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Next.js Guide - How to learn and master this React framework

Next.js Guide - How to learn and master this React framework

Next.js is a very powerful framework powered by React and created by awesome engineers at Vercel. In this guide, we will discuss how you should approach Next.js as a complete beginner and what all is required.


Let us understand the "framework" first. Next.js is a framework. At its very core, Next.js is built on the top of React, rendered on server-side, which in turn is built on top of Node.js, and JavaScript. What makes Next.js interesting is the level of abstraction it provides you as a developer.

Next.js solves UX and DX

User eXperience (UX) and Developer eXperience (DX) are two big hurdles of building software. Next.js addresses both. It allows you to create very smooth websites, thanks to lightweight Server-Side-Generated (SSG) pages with HTML/JSON files, and at the same time allows you as a developer to not care about internals of server side rendering, which trust me, is not something you'd want to do as a startup/business focused on business logic.

How to approach Next.js?

One essential thing to realize is that Next.js is a "next" step on the ladder. According to me, it is definitely not where your journey should start. Your journey should include React, because Next.js is mostly React.

As a Next.js developer, your job will involve working with a lot of React-y things and components.

Also, to learn and appreciate React concepts, you should be comfortable with HTML/CSS/JavaScript to some extent. That will definitely help you pick up things quicker as you might be revising quite a few React concepts while learning Next.js too.


HTML/CSS is the gateway to frontend web development. Chances are you'll always be learning about new things in HTML/CSS, even when you're learning more advanced things, just because there's so much to learn. But you can learn 70% of HTML/CSS concepts very quickly, within a week or two. Here are some topics I will recommend for futureproofing your knowledge:

  1. Box model in CSS
  2. Layout systems (flexbox and grid) in CSS
  3. Selectors and pseudo-selectors in CSS
  4. DOM elements in HTML/CSS and pseudo-elements in CSS
  5. Common tags and attributes in HTML and CSS properties

Once again, you can use any source to learn these things, or you can use a few codedamn courses:

  1. Video Course - HTML5/CSS3 Basics
  2. Practice Classroom - HTML5 Exercises
  3. Practice Classroom - CSS3 Exercises
  4. Practice Classroom - Flexbox Layout Exercises
  5. Practice Classroom - HTML/CSS Projects

The next step is to learn JavaScript.


You wouldn't need an in-depth understanding of the JavaScript world to work with React. Neither would I recommend to do so. However, it would help if you were comfortable with simple to moderate programs. Here's a checklist of things you should be comfortable within JavaScript:

  1. Basic syntax and language use
  2. Document Object Model (DOM)
  3. ES6+ concepts
  4. You should be aware of the weird side of JavaScript (type casting, NaN, etc.)
  5. General programming concepts (variables, functions, loops, recursion, etc.)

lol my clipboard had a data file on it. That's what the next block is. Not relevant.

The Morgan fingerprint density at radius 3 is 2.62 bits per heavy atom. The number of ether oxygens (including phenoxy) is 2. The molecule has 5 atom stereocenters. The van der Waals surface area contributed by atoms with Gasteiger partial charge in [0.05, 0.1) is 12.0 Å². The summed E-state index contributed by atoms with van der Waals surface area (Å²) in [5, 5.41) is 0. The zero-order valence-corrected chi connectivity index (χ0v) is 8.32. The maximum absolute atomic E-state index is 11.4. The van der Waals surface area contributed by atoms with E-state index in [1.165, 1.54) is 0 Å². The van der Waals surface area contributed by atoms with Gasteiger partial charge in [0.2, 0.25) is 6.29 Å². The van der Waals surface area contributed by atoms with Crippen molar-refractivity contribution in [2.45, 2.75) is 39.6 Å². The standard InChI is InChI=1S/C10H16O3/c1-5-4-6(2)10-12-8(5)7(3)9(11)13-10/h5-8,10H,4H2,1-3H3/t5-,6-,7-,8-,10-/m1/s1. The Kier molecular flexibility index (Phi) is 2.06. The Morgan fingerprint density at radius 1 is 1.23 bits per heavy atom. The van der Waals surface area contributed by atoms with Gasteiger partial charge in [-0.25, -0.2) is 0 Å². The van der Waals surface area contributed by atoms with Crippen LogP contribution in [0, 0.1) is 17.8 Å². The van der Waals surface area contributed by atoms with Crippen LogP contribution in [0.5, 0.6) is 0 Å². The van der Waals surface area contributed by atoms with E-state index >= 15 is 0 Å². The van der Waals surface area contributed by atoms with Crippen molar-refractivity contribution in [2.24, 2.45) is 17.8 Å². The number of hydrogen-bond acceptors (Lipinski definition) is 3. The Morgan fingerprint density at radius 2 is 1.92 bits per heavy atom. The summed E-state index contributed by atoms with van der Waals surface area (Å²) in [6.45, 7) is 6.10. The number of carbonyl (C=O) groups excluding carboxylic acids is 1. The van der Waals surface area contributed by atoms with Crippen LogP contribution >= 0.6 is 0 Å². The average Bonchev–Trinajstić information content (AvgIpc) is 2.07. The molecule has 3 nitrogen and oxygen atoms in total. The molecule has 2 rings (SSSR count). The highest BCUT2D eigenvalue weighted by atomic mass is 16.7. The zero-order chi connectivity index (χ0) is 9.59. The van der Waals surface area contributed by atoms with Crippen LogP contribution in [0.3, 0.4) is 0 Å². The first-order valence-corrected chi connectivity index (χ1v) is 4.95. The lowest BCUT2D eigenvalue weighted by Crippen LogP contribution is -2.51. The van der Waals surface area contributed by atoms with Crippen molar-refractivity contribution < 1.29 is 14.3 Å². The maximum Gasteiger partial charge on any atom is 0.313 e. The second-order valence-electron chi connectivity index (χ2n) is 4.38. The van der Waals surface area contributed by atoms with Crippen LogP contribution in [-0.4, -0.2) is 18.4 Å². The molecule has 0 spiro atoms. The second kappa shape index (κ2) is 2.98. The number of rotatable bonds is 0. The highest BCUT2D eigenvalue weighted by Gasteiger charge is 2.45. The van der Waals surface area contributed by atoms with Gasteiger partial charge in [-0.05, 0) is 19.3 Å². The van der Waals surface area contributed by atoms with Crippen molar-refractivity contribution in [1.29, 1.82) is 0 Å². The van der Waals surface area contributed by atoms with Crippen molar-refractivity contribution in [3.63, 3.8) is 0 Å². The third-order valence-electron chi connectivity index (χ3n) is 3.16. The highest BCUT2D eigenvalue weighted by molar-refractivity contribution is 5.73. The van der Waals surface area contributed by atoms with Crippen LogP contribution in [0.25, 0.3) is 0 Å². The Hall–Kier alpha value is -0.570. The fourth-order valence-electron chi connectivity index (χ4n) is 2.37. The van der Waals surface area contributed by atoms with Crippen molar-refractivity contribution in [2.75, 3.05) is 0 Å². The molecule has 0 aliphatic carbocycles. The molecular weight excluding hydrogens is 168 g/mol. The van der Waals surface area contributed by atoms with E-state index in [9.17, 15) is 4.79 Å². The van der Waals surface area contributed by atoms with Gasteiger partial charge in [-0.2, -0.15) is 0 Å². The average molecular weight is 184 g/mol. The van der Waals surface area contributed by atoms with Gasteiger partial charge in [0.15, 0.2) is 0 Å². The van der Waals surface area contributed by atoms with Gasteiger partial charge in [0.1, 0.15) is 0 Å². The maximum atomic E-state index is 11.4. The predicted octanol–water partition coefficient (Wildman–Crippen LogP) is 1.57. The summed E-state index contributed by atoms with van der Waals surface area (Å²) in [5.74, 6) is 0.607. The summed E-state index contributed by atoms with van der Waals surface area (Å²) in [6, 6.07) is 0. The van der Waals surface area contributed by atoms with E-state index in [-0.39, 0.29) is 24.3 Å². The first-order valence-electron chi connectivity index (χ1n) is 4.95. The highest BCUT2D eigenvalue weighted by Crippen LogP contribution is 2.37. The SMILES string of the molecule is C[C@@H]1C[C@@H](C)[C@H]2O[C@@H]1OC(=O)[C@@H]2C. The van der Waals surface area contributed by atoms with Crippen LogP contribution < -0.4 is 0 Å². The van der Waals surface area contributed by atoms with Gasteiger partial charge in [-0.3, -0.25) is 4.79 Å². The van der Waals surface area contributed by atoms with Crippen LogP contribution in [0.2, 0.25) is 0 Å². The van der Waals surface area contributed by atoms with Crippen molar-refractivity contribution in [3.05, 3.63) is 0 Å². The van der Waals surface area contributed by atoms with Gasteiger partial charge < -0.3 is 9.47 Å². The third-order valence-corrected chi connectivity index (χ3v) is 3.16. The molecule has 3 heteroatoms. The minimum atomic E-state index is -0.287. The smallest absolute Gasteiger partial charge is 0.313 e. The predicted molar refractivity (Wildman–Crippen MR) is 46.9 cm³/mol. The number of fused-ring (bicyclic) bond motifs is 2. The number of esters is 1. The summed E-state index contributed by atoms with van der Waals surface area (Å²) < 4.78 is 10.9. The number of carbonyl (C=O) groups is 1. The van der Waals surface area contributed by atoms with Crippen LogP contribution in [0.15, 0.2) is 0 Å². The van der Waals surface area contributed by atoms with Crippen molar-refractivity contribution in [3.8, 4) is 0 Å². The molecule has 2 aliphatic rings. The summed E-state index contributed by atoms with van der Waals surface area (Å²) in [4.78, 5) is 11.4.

Once again, you can use any source to learn these things, or you can use a few codedamn courses:

  1. Video Course - JavaScript Basics
  2. Video Course - Build 10 Projects with JavaScript
  3. Practice Classroom - Basic JavaScript Challenges
  4. Practice Classroom - Algorithms and Data Structure Projects

Moving on to React now.


This is an important step, and to be fair, you can also start working with Next.js when you're a bit into React. But still, I will recommend learning React separately from Next.js.

Topics in React which I would focus a lot on:

  1. Functional components
  2. State Management with hooks - useState and useEffect (very very very x 1000 important)
  3. JSX expressions and basics
  4. Routing with react-router and data fetching with react-query
  5. Working with a layout system like Material UI or Tailwind CSS (optional, but recommended if you want to be a good frontend developer too)
  6. JavaScript/ES6+ basics from above

Everything is available on the internet yet again, but you can take codedamn with you and start with these free resources to learn React:

  1. Video Course - React.js Fundamentals
  2. Video Course - Build 6 Projects in React
  3. Practice Classroom - React Quiz App
  4. Practice Classroom - React Tours Project
  5. Practice Classroom - React Birthday Reminder

Now that we have a little experience with React concepts as well as HTML/CSS/JS, we are ready to work on Next.js.


Next.js is here! Although the framework is very much React itself, here are a few things you should absolutely learn about Next.js:

  1. File-based routing (static/dynamic)
  2. getServerSideProps and getStaticProps in Next.js (very important concept - understand precisely how they work and thank me later for making your life 100x easy)
  3. Internal files (_app.js, _document.js, error files, etc.)
  4. The Image component in Next.js 10

That's about it. You can use the following codedamn resources to start learning Next.js:

  1. Video Course - Learn fundamentals of Next.js
  2. Video Course - Create a blog app with Next.js + Ghost CMS
  3. Practice Classroom - Coming soon


This is not the end; the sky is the limit! Your next step should be to iterate and re-iterate your learnings and the tech stack you have been learning so far. Slowly but steadily, increase tools in your toolkit and become a pro developer. Good luck!

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